The archive also includes several documents with Houdini’s holographic notes (among them Photostats of lists of mediums, and the book "At the Feet of the Master"); a complaint against Houdini for trespass by MacNally; a summons for Houdini alleging him liable for $100,000 in damages to MacNally; along with two photographs of Houdini (one chipped), and a program for Houdini’s appearance at the Princess Theater of Chicago, for the time he appeared there which coincided with these legal proceedings. Nearly 100 pages in total.

All material dates from the spring of 1926, just seven months before Houdini’s death. Condition of most documents is very good, though a few show age and edge wear, including chipping at original folds. A unique and important archive of never before published Houdiniana, and of historic significance.

Sounds like a nice collection of documents. The trespass complaint by MacNally intrigues me (perhaps have to do with Houdini gaining access to a seance room via disguise?).

Congrats to the new owner.

Wednesday, November 7, 2012

Link: Harry Houdini May Have Been the Real James Bond

I'm not a supporter of the whole "Houdini was a spy" whatnot, but I am a big fan of James Bond (in fact, I have another blog devoted to The Book Bond) and I'm excited about the release of Skyfall on Friday. So I can't resist linking to this story at Reelz.com about how "Houdini may have been the real James Bond." The picture alone makes it worth the click.


But if you want to discuss a real parallel between Houdini and 007, what I would point out is how Houdini's 1923 film Haldane of the Secret Service seemed to anticipate the James Bond movie formula of a globetrotting secret agent and a series of spectacular capture and escape set pieces shot on location. Just saying.

Deals From The Dark Side debutes with Houdini Handcuffs episode

The Canadian reality show Deals From The Dark Side hosted by escape artist and "relic collector" Steve Santini makes its U.S. debute tonight on The Syfy Channel with an episode featuring a pair of Houdini Handcuffs.

"Houdini Handcuffs"
Wednesday, November 7 at 10:30 PM ET/PT 
Steve Santini gets the rare chance to purchase Victorian handcuffs said to have been used by his idol, Harry Houdini. Santini’s efforts to authenticate the cuffs include a visit to Scranton, PA to hook up with some quirky Houdini experts and a pit stop at Houdini’s grave in Queens, New York.

The handcuffs featured in this episode actually sold on eBay in April for $3,800.


Thanks to the gang at the Houdini Museum (who are featured in this episode) for the tip.

Tuesday, November 6, 2012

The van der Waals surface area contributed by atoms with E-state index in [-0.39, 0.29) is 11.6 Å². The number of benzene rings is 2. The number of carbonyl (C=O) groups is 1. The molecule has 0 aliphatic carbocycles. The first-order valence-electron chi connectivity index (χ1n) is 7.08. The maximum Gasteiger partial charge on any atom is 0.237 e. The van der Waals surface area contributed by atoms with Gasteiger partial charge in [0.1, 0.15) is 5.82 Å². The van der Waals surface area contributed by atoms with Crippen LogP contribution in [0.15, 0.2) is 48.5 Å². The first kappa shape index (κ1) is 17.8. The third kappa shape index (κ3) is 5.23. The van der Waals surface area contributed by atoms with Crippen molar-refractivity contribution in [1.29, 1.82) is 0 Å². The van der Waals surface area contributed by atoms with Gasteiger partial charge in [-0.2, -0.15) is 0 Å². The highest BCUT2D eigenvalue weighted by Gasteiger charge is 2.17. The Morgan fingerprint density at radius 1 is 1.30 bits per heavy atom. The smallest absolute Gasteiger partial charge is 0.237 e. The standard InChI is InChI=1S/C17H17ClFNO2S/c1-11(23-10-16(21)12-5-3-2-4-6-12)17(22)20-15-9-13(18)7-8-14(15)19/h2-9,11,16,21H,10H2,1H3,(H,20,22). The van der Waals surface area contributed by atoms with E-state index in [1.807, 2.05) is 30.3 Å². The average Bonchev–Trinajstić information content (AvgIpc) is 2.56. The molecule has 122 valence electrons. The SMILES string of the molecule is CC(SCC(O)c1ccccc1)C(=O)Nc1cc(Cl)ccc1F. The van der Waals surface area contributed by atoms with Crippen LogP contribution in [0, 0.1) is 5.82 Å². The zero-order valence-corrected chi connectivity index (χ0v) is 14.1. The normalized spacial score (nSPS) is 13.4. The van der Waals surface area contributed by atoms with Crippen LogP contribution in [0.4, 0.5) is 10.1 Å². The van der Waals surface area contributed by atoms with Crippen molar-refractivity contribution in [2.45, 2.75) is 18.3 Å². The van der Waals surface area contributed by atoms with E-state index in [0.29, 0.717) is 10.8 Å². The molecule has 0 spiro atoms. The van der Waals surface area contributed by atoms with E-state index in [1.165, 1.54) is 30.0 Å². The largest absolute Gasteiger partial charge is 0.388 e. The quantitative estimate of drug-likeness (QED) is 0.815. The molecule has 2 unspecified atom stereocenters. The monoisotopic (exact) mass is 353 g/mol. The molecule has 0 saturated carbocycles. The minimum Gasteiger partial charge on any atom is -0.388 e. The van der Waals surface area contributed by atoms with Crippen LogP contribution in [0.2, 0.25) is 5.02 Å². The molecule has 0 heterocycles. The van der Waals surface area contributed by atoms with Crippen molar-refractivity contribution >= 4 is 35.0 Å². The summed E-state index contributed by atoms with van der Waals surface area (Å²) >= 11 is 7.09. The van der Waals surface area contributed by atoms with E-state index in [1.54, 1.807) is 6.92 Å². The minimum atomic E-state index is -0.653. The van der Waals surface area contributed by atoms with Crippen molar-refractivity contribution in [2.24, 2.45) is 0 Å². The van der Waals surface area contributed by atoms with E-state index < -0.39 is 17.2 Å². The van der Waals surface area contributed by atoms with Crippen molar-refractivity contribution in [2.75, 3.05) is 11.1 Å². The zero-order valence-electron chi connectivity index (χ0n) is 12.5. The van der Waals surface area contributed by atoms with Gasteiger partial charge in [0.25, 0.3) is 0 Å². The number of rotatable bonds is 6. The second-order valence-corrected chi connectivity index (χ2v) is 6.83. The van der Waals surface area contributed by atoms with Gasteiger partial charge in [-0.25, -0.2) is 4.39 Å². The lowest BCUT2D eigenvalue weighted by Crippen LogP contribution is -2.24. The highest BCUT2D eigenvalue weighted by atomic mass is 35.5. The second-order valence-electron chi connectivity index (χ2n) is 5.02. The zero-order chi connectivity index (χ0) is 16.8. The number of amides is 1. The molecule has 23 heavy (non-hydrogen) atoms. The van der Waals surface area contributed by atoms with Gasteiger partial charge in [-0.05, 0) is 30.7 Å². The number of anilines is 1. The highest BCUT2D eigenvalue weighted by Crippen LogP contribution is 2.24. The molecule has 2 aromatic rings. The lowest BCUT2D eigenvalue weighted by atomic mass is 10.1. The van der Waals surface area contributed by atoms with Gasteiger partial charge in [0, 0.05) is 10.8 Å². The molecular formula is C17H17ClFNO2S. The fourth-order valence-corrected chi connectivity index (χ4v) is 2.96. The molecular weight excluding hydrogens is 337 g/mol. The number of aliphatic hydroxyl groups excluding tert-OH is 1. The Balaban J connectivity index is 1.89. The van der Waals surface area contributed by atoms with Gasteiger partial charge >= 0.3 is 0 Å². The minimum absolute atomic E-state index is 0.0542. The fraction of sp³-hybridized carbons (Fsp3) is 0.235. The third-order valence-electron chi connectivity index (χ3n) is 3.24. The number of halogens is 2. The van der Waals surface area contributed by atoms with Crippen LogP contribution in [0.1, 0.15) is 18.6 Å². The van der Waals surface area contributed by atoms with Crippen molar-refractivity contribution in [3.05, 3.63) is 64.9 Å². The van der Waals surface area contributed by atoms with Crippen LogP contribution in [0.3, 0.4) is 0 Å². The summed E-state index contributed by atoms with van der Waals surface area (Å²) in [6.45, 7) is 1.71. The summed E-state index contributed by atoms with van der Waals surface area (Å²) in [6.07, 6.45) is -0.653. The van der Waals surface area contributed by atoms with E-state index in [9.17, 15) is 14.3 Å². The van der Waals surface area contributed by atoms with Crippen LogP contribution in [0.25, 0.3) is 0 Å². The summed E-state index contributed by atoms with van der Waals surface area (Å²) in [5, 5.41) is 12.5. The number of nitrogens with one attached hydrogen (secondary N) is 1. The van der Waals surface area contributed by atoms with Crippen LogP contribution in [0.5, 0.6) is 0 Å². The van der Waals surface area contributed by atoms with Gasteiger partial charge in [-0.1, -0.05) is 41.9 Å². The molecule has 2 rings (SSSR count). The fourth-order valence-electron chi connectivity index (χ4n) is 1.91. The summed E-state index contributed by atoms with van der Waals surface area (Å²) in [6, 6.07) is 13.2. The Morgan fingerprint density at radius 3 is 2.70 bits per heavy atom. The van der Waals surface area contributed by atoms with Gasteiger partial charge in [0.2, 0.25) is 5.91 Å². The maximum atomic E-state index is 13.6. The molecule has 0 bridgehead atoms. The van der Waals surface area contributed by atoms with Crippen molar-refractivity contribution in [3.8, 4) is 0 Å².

Sandy snuffs S.A.M. wand breaking ceremony for 2012

Wand breaking ceremony in 2010 (Tablet)

The Society of American Magicians have cancelled their annual wand breaking ceremony at Houdini's grave this year because of complications following Hurricane Sandy. The ceremony had been scheduled for November 8.

A helpful reader from Queens tells me Machpelah Cemetery is actually closed at the moment due to downed trees.

The S.A.M. have honored Houdini with a formal wand breaking ceremony every year since 1969. The S.A.M. used to hold the ceremony on Halloween, but it drew too much attention. Now the organization selects a secret date in November to pay respects to their "Most Illustrious" president.

Thanks to Colleen.

Houdini's voting problem

It's election day here in the USA, and for the occasion I thought I'd share this curious passage from an article in The New York Press, July 8, 1914, regarding Houdini's apparent inability to vote in the Presidential elections.

"He's a very shrewd man--Roosevelt," said Houdini, in recalling the incident [aboard the Imperator]. "He was much shrewder than I suspected he would be. He examined the slates very carefully before he permitted them to be bound together. I wish I had a vote in this country. I admire Roosevelt tremendously. He is so representative an American citizen."
Houdini was born in this country in 1874 in Appleton, Wisconsin. But he travels so much that he loses his voting privilege.

Of course, what this reporter didn't know was that Houdini wasn't born in the United States. He was born in Hungary and had naturalized himself via a passport application during his first tour of Europe. So perhaps this was the real reason Houdini couldn't or didn't want to risk voting. Certainly I've never heard of extended travel taking away one's voting privilege. But I don't know how things worked back then. Recall that women couldn't even vote when this was written.

But Houdini appears to have sorted out his voting issues by 1920 when he did cast a vote for Warren G. Harding for President.

Of course, Houdini himself ran for President in 2008 (evidence below)! As far I know, he's not on the ballot this year. Wish he was.

Monday, November 5, 2012

The Secret Adventures of Houdini now shipping

Even though the official release date is still November 21, Alterna Comics updated edition of The Secret Adventures of Houdini by Todd Hunt and Sean Von Gorman is in stock now at Amazon.com.